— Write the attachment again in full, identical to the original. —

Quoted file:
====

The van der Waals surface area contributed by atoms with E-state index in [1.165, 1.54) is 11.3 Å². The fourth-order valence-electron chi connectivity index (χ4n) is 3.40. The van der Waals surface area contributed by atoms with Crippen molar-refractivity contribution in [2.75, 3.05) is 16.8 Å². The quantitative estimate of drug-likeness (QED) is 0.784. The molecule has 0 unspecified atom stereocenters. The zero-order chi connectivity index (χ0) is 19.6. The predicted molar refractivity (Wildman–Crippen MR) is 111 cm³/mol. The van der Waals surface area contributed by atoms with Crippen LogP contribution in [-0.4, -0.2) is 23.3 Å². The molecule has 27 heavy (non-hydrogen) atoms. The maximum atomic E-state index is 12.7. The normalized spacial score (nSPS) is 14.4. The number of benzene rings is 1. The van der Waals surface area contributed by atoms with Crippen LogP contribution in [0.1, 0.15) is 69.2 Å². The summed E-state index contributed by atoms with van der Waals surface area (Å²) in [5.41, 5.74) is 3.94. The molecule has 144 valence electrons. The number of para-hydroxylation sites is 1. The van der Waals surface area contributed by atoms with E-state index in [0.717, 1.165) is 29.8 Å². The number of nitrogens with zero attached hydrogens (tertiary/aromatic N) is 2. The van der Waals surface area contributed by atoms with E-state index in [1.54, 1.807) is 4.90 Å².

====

The van der Waals surface area contributed by atoms with E-state index in [1.165, 1.54) is 11.3 Å². The fourth-order valence-electron chi connectivity index (χ4n) is 3.40. The van der Waals surface area contributed by atoms with Crippen molar-refractivity contribution in [2.75, 3.05) is 16.8 Å². The quantitative estimate of drug-likeness (QED) is 0.784. The molecule has 0 unspecified atom stereocenters. The zero-order chi connectivity index (χ0) is 19.6. The predicted molar refractivity (Wildman–Crippen MR) is 111 cm³/mol. The van der Waals surface area contributed by atoms with Crippen LogP contribution in [-0.4, -0.2) is 23.3 Å². The molecule has 27 heavy (non-hydrogen) atoms. The maximum atomic E-state index is 12.7. The normalized spacial score (nSPS) is 14.4. The number of benzene rings is 1. The van der Waals surface area contributed by atoms with Crippen LogP contribution in [0.1, 0.15) is 69.2 Å². The summed E-state index contributed by atoms with van der Waals surface area (Å²) in [5.41, 5.74) is 3.94. The molecule has 144 valence electrons. The number of para-hydroxylation sites is 1. The van der Waals surface area contributed by atoms with E-state index in [0.717, 1.165) is 29.8 Å². The number of nitrogens with zero attached hydrogens (tertiary/aromatic N) is 2. The van der Waals surface area contributed by atoms with E-state index in [1.54, 1.807) is 4.90 Å².